After all the walking to and from the parades, reaching and gyrating for beads and hoisting youngsters onto aching shoulders, licensed massage therapy practices are yet another local industry that benefits from Carnival.
“I get a flurry of clients post Mardi Gras,” says Jessica White, owner of Jessica White Massage. “Besides clients who want help with legs and feet, I get clients who really need help with repetitive motion injuries caused by throwing beads, a uniquely New Orleans injury.”
She also helps the women who made sure everyone had a good time, were costumed creatively, well fed and kept safe by their keen and omnipresence eyes.
“The season can be very draining and debilitating for women,” White says. “Generally speaking as women we do, we give, but we rarely receive. Women can come for a massage, switch gears and get into the receiving mode they deserve.”
White received her license in 2005. When Katrina hit she visiting friends in Reno, Nevada and except for coming back to clean up and retrieve that which could be retrieved, she and her husband stayed in Reno. She got a job at a holistic center where she honed her skills. She then worked in Washington D.C. where her rates were $150 for a 90-minute session.
But she wanted to return to New Orleans. However, coming home in 2009, she found the city changed. She had to cut her price in half as she began building back her clientele.
For several years she rented space and was paying on average $600 a month for part-time use of a tiny studio.
So White recently took a colossal leap and brought her business to her home. Jack, her 5-year-old son, moved his room to the guest room and his room with 100 square feet of space became her studio.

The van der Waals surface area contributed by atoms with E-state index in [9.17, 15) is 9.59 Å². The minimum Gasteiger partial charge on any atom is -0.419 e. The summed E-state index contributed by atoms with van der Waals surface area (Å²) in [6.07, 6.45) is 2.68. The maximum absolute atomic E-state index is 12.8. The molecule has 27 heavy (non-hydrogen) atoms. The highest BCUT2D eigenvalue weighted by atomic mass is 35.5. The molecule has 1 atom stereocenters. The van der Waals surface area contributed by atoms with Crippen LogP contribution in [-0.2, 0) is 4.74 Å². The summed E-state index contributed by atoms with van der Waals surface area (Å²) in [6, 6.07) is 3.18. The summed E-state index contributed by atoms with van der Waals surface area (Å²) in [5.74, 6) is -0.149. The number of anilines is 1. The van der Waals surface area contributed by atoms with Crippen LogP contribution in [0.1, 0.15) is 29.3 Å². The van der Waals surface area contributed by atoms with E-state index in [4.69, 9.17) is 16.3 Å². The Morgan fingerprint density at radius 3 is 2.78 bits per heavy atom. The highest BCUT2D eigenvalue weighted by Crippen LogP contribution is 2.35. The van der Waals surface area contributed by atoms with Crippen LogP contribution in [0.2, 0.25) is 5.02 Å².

“With a home-based business the most important issue is security, so I advertise exclusively by word of mouth. Also, this lends a sense of warmth and inclusivity to my practice.”
The move was a bit of a burden on her family as the house, when she has clients, needs to be restrictive, tidy and quiet.
“My family has risen to the challenge,” she says. “Jack is my assistant, he helps clean my stones and he knows many of the technical terms. He also likes to give me massages, which is quite charming. I think it is empowering for a business woman to share her work with her son.”
Currently, she faces a positive challenge; she has more interest in her work than she can handle. She also has clients who want to come nights and weekends. She doesn’t want to work nights and weekends, but she knows every time she turns a client away, she is earning nothing from that exchange.
White says she wants to take the next step and grow into a business and not just a practice.
“My dearest hope would be to take on a licensed apprentice and expand my business into a small building in our back yard. It will need a fair amount of renovation, but I think we are ready.”
So with the her lawyer husband, who will battle the red tape and legal issues, and her son’s earnest assistance, perhaps White will be ready to open her new business, Lemon Balm, to next year’s Mardi Gras throwers and weary post-Carnival moms.